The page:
The truth is simple but hard: we can draw tens of thousands of marchers to New York to register a warning about climate change, and yet how closely is Washington D.C. listening? While here in the Pacific Northwest, at least in the area we call Cascadia, there is general agreement, step outside of our blue bubble and we will find ourselves breathing very different (most likely warmer and dryer) air. So what, short of despair, can we do?

With three pages of endorsements from leading theologians, environmentalists and economists, Cynthia Moe-Lobeda’s Resisting Structural Evil: Love as Ecological-Economic Vocation has struck a deep chord – and for good reason. She does an excellent job making the connection between how we earn and spend our money, and the subsequent environmental consequences. She underscores the urgency she feels with graphic stories of real lives and she frames these stories within a rich theological context. And she remains deeply hopeful.

Her thesis? A core aspect of Christian faith, renouncing sin, requires a moral consciousness that accounts for the impact of people’s collective action. The structural nature of sin and evil calls forth also a structural understanding of neighbor-love. We will call it love as an ecological-economic vocation. 

This may sound abstract, but she grounds the theology in particulars, including from her own life – for example, as a fourteen year old watching a documentary that showed the exploitation of sugar cane workers in the Dominican Republic:

Lines were sharply portrayed between these workers’ nearly insufferable reality and the vast profits made by corporate owners of the sugar industry located in my country. Equally clear and even more troubling to me was the connection between those workers’ suffering and what we North Americans eat. I soon learned, to my horror, that this was but one instance of the complex webs of exploitation enabling our extravagant acquisition and consumption (2).

Of course not every fourteen year old grows up to become the Wismer Professor of Gender and Diversity Studies at Seattle University.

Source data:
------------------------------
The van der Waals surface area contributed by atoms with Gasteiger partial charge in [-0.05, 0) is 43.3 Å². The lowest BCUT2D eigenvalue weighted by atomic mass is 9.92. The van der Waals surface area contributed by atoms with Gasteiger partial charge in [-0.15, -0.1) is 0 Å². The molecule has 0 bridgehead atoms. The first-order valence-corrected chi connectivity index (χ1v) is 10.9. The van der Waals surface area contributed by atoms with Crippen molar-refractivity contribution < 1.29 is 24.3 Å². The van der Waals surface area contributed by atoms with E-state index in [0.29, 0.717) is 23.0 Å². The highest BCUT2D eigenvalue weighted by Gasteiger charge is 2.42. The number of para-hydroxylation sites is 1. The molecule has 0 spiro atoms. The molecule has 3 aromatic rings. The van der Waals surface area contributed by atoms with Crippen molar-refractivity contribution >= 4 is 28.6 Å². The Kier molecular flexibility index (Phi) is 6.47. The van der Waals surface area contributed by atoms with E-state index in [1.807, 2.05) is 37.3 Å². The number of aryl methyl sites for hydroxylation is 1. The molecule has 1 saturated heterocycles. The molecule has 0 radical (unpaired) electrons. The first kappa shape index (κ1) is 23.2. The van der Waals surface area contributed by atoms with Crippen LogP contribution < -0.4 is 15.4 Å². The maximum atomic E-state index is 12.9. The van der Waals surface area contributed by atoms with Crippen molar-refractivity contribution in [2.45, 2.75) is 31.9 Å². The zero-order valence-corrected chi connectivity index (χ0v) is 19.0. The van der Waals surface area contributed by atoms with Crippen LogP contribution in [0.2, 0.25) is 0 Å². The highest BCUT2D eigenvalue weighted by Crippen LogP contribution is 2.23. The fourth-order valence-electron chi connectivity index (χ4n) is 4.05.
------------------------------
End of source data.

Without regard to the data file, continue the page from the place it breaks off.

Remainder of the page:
The book does a remarkable job of laying out these “complex webs,” again using particular examples to reveal how deeply embedded we are as North Americans in the world’s exploitive economy. Fortunately Cynthia’s goal moves beyond this necessary task of pulling back the layers of comfort that separate us from the realities around us. Rather, as her title suggests, her real task lies in resistance and overcoming, or what she beautifully calls developing a “critical mystical vision”: critical as in naming structural evil for what it is and countering it “with its opposite: justice-making love” (xviii). Not surprisingly, her exploration of the nature of love in this context takes up close to half of her book. Why? Because “love becomes not only an interpersonal vocation but also an economic-ecological vocation” (her italics, xviii).

Her emphasis here on “mystical” is no mistake. There is no question for her that we are sustained by God’s love, and that this love runs through all of creation and is manifested in the simplest of relationships. “We are, she writes, “the body of God on earth, bearers of Christic love. We are, that is, filled with moral agency for healing and liberating (145).

She quotes the late Jon Nelson, who, after years of pastoral work in prisons and numerous stints in Seattle jails for various protests remained a man of superabundant laughter. He could still say, “I have hope and joy because in all of my struggles for justice and peace, I know the end of the story” (153).

The heart of this hope is detailed in her final four chapters, the first of which explores the complexity of “loving one’s neighbor as oneself.” Cynthia lays out fourteen characteristics of ‘neighbor love’. She then uses ‘life stories’ to ground these qualities in the particularities of our love as global citizens – a reminder that ‘neighbor’ now means anyone with whom we (directly or indirectly) come into contact.